Grammy nominated composer Johnathan Leshnoff wrote "Of Thee I Sing" to commemorate the 25th anniversary of the Oklahoma City bombing. The OKC Philharmonic debuts the piece Saturday Feb. 1 during a special concert at the Civic Center Music Hall. Leshnoff discussed "Of Thee I Sing" with KGOU’s Richard Bassett, and began by sharing his reaction to what happened the morning of April 19, 1995.
Jonathan Leshnoff: The 1995 bombing had a profound effect on me as a person, even though I was far away geographically in Baltimore. But it was the beginning of a new chapter in American history, a dark chapter. And though I wasn't as close to the people of Oklahoma City or had friends, family who actually suffered in this terrible situation, we all as Americans felt that we were winded that day, something had gone. And in retrospect, this became the beginning of the era of domestic terrorism and these insidious attacks and that could be planned by a few people but affects so many.
Richard Bassett: So you've written this symphonic work "Of Thee I Sing" to commemorate the 25th anniversary of the Oklahoma City bombing. How did this project come about for you?
Leshnoff: I was asked by the maestro, Maestro Mickelthwate, to compose a work specifically for this anniversary. And in correspondence with him, he gave a purview of something he imagined. And he wrote me an email, I'll quote a line or two of it, but he said to write "a piece that transcends the atrocity and transcends death to the point where in this bizarre world, music actually unifies and makes listeners step out of the crazy into a spiritual sphere." So he wanted a piece that was transcendental, and that became the point of inspiration for the work. The work is a 20 to 25-minute piece for full orchestra and choir. And the work is divided into four parts. I'll just call them A, B, A, B—with the A's being the same material and the B's being similar material. But I wanted to unite this piece around a central theme about transcendence and coming together even in the most difficult situation. There's always been a song to me personally which unifies—again, this is my own perspective, my own opinion— but I've always found the hymn "My Country Tis of Thee" to be very beautiful. It's a beautiful melody, beautiful harmonies. And the words are so, so inspiring, so simple but inspiring. As we know, there have been many great people [that have] said great things quoting this speech. And I thought that maybe I would take a crack at doing something musically. The piece is almost like the movie [The] Sixth Sense in that only at the end of the movie do you realize that the end was actually implanted in the beginning, and you go back and watch it the second time you kind of figure everything out. Same thing with this piece. This piece is based on "My Country Tis of Thee" and it's sung by the choir at the end. That's the last B - A, B, A, B. But the previous sections are all based on fragments and mysterious quotations of "My Country Tis of Thee." And the object as a composer is to hide them until finally they emerge into full light at the end. The A sections, they're very fast and kinetic, almost frenetic, without much rest or calm moments, and the B sections have much more repose and calmness to them. So the piece oscillates between these kinetic sections, A, and a moment of repose, B, and then another even more frenetic A and then finally the resolution of B where "My Country Tis of Thee" comes in and its completeness.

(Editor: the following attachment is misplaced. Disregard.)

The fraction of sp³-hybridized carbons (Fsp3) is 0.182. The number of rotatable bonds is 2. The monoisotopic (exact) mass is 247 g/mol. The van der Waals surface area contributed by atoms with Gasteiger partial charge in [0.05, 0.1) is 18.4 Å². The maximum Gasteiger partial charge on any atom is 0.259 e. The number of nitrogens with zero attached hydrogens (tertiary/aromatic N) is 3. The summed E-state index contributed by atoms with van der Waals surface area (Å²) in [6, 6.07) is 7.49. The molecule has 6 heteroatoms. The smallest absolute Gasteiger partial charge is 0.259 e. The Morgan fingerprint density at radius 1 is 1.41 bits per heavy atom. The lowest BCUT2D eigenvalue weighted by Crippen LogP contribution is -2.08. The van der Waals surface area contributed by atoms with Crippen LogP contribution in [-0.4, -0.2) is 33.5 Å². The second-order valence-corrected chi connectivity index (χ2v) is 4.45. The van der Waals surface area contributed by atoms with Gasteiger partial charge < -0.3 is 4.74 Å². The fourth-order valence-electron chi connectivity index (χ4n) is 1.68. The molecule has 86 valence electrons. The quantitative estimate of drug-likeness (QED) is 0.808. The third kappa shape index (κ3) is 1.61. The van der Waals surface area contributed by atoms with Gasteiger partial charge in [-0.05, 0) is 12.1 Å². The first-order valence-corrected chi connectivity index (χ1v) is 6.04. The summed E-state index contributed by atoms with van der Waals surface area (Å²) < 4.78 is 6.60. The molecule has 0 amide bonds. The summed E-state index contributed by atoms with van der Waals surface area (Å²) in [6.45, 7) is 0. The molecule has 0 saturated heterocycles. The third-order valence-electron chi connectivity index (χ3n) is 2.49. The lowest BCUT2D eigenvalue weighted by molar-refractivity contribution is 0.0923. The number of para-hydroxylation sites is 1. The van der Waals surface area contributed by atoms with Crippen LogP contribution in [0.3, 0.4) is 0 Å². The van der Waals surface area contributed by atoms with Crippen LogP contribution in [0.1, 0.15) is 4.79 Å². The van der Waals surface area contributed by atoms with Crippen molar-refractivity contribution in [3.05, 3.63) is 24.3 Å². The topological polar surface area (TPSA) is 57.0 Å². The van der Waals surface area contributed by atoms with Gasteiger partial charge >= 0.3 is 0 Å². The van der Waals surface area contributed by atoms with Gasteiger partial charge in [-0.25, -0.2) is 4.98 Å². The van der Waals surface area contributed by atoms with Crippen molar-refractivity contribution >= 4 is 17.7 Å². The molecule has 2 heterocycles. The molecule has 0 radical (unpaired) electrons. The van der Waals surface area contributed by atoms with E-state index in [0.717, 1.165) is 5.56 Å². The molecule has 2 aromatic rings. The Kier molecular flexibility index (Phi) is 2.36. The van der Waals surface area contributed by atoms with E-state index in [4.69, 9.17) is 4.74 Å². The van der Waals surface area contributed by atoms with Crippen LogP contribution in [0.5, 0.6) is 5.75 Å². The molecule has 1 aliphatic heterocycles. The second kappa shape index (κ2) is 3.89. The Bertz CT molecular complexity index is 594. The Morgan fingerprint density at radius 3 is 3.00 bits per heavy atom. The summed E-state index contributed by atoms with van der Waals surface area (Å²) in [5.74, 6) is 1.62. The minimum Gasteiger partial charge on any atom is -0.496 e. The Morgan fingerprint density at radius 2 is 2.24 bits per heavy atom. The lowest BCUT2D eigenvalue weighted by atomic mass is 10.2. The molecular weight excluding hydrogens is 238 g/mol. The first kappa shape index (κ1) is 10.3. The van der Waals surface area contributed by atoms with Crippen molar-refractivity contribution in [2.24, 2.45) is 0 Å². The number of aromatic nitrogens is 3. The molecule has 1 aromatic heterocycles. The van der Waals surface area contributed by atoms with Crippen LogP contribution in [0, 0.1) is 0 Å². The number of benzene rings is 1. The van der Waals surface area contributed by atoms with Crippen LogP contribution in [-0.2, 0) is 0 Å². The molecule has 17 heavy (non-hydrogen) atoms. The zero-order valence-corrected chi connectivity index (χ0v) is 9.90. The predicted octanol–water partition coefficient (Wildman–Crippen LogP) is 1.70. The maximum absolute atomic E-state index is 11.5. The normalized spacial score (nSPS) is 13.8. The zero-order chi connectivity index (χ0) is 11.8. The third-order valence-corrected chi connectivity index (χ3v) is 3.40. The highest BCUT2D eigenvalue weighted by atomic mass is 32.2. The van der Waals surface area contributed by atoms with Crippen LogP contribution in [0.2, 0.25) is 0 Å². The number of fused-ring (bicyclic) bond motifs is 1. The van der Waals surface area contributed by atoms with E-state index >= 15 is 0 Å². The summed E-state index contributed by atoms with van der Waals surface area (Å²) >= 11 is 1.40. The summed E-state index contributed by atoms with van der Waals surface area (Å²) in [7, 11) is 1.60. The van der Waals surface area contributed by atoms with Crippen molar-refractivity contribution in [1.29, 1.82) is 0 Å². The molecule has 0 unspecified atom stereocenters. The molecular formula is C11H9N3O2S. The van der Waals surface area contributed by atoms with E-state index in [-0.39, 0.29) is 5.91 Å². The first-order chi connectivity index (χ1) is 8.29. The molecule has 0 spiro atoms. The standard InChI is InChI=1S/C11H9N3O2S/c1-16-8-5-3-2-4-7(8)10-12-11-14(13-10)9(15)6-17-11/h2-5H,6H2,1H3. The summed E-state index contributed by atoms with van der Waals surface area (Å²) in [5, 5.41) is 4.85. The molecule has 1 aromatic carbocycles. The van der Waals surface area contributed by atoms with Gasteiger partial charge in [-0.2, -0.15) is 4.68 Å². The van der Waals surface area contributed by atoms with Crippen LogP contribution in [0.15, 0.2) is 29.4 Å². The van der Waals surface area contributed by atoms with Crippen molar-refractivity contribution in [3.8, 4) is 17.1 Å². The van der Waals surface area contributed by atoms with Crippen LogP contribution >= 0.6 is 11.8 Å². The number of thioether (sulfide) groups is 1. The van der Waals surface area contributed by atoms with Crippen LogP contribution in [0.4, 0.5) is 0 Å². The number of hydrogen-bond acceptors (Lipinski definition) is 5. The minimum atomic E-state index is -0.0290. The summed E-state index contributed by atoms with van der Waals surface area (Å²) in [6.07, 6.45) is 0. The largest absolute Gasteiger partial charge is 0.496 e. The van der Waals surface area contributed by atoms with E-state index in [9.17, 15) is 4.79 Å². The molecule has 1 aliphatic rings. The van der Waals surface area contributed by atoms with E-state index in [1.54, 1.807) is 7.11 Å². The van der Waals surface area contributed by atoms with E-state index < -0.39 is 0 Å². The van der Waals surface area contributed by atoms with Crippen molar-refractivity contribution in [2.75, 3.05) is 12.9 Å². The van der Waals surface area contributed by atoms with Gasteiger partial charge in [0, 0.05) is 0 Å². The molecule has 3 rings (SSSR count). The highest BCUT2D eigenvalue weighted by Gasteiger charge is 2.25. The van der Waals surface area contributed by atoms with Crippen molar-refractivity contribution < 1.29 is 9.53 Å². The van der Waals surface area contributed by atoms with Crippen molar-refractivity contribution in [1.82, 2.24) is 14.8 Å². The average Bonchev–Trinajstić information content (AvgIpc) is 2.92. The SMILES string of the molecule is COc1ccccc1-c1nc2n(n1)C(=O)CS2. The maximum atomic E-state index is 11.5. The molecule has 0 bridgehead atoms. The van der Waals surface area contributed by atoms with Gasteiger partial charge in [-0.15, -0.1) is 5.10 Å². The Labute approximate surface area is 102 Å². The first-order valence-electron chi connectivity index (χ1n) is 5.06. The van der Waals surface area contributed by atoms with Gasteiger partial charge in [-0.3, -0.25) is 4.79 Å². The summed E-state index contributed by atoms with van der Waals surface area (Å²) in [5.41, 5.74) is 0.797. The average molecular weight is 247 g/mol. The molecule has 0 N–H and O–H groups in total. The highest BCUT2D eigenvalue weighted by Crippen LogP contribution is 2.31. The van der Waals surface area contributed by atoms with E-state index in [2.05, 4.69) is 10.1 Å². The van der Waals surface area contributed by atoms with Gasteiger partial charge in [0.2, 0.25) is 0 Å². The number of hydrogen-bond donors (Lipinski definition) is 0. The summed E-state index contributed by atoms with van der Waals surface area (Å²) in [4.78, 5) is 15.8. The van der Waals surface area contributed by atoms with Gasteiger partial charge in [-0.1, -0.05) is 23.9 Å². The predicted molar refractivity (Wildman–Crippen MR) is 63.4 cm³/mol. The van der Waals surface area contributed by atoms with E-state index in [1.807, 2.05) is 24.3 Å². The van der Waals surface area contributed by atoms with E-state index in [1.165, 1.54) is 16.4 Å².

Bassett: When you sat down to write this project, was there anything that concerned you or gave you pause?
Leshnoff: Absolutely. I've received many commissions for all sorts of occasions, but this one weighed very heavy on me because I'd be speaking to the city where this happened, maybe even to the people who were there or knew someone there. And this had to be a piece that talks directly. In other pieces, I could be discursive, and I could take my time creating things, so to speak, and shaping things. But here I had to get right to the point. I had to get right to the point in the energetic parts and I had to be soothing. And actually it was very, very scary for me because I've never written a piece that would have such impact so close to home.
Bassett: Do you feel like you kind of embraced that, or did it take you a second to kind of embrace that responsibility or ...
Leshnoff: It took me a few months. And it was something that was always on my mind. Every time I wrote something, I'd step back and say, you know, if I was in Oklahoma City, if I was a resident of that city, if I knew someone who was affected by this, would this speak to me?
Bassett: What do you hope people take away from listening to "Of Thee I Sing"?
Leshnoff: Whenever I write a work, I see my role as someone who opens the door, as a conduit—that my music should take people on a journey to go somewhere. Where they go with it—is it a happy place, or a sad place or a scary place? That's up to the person and their own ideas and feelings in life. But I just want to be the means that that can happen. So wherever someone goes with this piece—if they latch on to the transcendental part, or if they latch onto the more frightening part or into the more soothing part—wherever they go, as long as they go—that's what I'd like.